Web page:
February 28, 2010
Our Family Traditions
Traditions are like comfort food. We keep going back to them because we like them and we know them. It's comfortable and good. The unknown can be frightening. Going without traditions can be frightening to some people too.
When a son or daughter goes off to the military or into college in another state, they are so busy handling their own affairs and figuring how to survive in their new system, that sometimes it's not possible to follow family traditions. At least not without a lot of trouble. For example, when I went into the Army, I couldn't come home for Thanksgiving the first year. I was in training and my new career had taken me a couple thousand miles away.
But that doesn't mean I didn't celebrate Thanksgiving. It means I did not spend Thanksgiving with my family, as it had been for the entire time I was growing up. So I spent my first Thanksgiving away from home with an Army family I hardly knew. It was good, but not the same.
I also remember the first Christmas that I did not come home. That is another family tradition I never would have missed as I was growing up. But again, I was very far away. I know families understand, but for me it was a little disconcerting that there was no snow and no family to share and celebrate with.
I think we have family traditions because it's a coming together of family to celebrate something, or share with each other some meaningful ritual. And I think it's an important part of the cohesiveness of the family. When we celebrate our family birthday's together we are saying to each other, 'you are important to me.' Thanksgiving is like that too. We are sharing a feast together. We are laughing and spending time with each other, and we even cook a special type of food for this tradition.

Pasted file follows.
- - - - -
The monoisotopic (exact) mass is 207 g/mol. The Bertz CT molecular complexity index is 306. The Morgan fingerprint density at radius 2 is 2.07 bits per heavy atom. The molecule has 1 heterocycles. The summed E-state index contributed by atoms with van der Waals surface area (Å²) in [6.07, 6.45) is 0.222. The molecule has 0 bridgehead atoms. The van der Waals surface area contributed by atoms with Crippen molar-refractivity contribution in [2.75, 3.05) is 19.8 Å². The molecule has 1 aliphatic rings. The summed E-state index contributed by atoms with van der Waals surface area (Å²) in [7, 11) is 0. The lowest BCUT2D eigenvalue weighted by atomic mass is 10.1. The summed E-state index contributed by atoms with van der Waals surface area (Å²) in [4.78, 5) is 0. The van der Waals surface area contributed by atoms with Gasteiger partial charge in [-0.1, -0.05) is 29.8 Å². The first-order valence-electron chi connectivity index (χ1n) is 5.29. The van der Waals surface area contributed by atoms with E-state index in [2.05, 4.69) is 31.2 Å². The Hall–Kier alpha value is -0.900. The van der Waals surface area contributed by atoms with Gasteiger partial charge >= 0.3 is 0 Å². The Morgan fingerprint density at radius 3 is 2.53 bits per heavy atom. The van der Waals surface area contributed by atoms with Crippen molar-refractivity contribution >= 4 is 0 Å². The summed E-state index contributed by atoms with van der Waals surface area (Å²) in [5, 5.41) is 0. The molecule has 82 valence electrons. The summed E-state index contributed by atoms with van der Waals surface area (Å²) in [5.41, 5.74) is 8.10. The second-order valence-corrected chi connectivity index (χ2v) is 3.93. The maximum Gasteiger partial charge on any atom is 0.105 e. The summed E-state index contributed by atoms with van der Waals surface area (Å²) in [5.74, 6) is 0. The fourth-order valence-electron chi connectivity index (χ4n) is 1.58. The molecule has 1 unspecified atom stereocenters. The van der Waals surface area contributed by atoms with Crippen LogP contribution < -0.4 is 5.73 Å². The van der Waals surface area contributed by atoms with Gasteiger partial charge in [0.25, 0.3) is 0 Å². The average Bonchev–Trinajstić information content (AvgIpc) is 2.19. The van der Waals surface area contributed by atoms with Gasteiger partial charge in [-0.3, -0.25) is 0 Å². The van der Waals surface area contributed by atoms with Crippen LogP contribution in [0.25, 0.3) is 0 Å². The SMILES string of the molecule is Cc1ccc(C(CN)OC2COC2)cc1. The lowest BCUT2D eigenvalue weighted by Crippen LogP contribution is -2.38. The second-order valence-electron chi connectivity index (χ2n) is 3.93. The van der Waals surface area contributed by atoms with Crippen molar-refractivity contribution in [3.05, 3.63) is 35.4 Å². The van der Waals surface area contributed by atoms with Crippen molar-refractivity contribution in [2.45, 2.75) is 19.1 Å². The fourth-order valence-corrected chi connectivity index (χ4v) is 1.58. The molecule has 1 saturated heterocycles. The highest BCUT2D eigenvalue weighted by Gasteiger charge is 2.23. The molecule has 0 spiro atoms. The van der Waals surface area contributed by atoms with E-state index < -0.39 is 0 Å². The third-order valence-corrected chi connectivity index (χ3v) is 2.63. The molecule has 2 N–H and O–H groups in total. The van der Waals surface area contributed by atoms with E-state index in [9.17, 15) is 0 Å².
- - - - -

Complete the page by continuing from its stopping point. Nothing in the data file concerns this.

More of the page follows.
At some point our family traditions shift from our parents traditions to our own in-house traditions with our friends and our own kids. It's part of the growing up process it seems. In our house now, our family traditions have kind of dissolved or evolved into something different. Both of our children have moved out. So for birthday's we no longer throw a party for our children and their friends, complete with clown or other entertainment and decorations. But we do something else, like send a card, take them out for dinner or something like that. And sometimes the loss of traditions can be a little uncomfortable, like not being able to make spaghetti for dinner because we have no noodles or sauce in our house.
This year we are having a traditional family holiday party in August. To me it doesn't matter whether it's in August or December. At first the idea was uncomfortable to me, a kind of strange idea, because it wasn't going to be around the Christmas season. But the more I thought about it, the more I got the point of family tradition. It's not necessarily about the activity, it's about bringing family together. And to me that's just as good in August as it is in December.
I might wear a Hawaiian shirt, straw hat and flip-flops though. ;-)